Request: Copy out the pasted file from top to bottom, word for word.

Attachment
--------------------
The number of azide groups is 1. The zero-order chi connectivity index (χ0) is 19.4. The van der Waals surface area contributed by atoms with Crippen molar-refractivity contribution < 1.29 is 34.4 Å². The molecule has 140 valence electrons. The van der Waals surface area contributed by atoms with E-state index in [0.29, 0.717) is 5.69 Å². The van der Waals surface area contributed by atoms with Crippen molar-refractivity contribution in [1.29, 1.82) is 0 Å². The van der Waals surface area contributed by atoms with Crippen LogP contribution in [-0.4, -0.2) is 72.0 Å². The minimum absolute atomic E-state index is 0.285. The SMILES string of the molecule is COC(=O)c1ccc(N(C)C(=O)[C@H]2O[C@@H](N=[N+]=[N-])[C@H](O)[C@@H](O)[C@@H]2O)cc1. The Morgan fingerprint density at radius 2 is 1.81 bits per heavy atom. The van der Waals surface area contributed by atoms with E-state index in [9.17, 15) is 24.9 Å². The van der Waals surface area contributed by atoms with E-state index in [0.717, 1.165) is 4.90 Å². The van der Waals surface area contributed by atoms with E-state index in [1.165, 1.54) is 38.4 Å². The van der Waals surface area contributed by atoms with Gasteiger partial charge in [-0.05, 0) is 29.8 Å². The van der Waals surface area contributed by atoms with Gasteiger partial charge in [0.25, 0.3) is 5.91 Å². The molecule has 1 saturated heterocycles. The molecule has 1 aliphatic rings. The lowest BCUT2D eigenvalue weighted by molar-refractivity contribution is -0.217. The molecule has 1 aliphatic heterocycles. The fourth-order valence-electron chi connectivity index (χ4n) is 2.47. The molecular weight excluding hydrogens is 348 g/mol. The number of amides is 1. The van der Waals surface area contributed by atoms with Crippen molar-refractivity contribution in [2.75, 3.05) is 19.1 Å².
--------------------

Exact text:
The number of azide groups is 1. The zero-order chi connectivity index (χ0) is 19.4. The van der Waals surface area contributed by atoms with Crippen molar-refractivity contribution < 1.29 is 34.4 Å². The molecule has 140 valence electrons. The van der Waals surface area contributed by atoms with E-state index in [0.29, 0.717) is 5.69 Å². The van der Waals surface area contributed by atoms with Crippen molar-refractivity contribution in [1.29, 1.82) is 0 Å². The van der Waals surface area contributed by atoms with Crippen LogP contribution in [-0.4, -0.2) is 72.0 Å². The minimum absolute atomic E-state index is 0.285. The SMILES string of the molecule is COC(=O)c1ccc(N(C)C(=O)[C@H]2O[C@@H](N=[N+]=[N-])[C@H](O)[C@@H](O)[C@@H]2O)cc1. The Morgan fingerprint density at radius 2 is 1.81 bits per heavy atom. The van der Waals surface area contributed by atoms with E-state index in [9.17, 15) is 24.9 Å². The van der Waals surface area contributed by atoms with E-state index in [0.717, 1.165) is 4.90 Å². The van der Waals surface area contributed by atoms with E-state index in [1.165, 1.54) is 38.4 Å². The van der Waals surface area contributed by atoms with Gasteiger partial charge in [-0.05, 0) is 29.8 Å². The van der Waals surface area contributed by atoms with Gasteiger partial charge in [0.25, 0.3) is 5.91 Å². The molecule has 1 saturated heterocycles. The molecule has 1 aliphatic rings. The lowest BCUT2D eigenvalue weighted by molar-refractivity contribution is -0.217. The molecule has 1 aliphatic heterocycles. The fourth-order valence-electron chi connectivity index (χ4n) is 2.47. The molecular weight excluding hydrogens is 348 g/mol. The number of amides is 1. The van der Waals surface area contributed by atoms with Crippen molar-refractivity contribution in [2.75, 3.05) is 19.1 Å².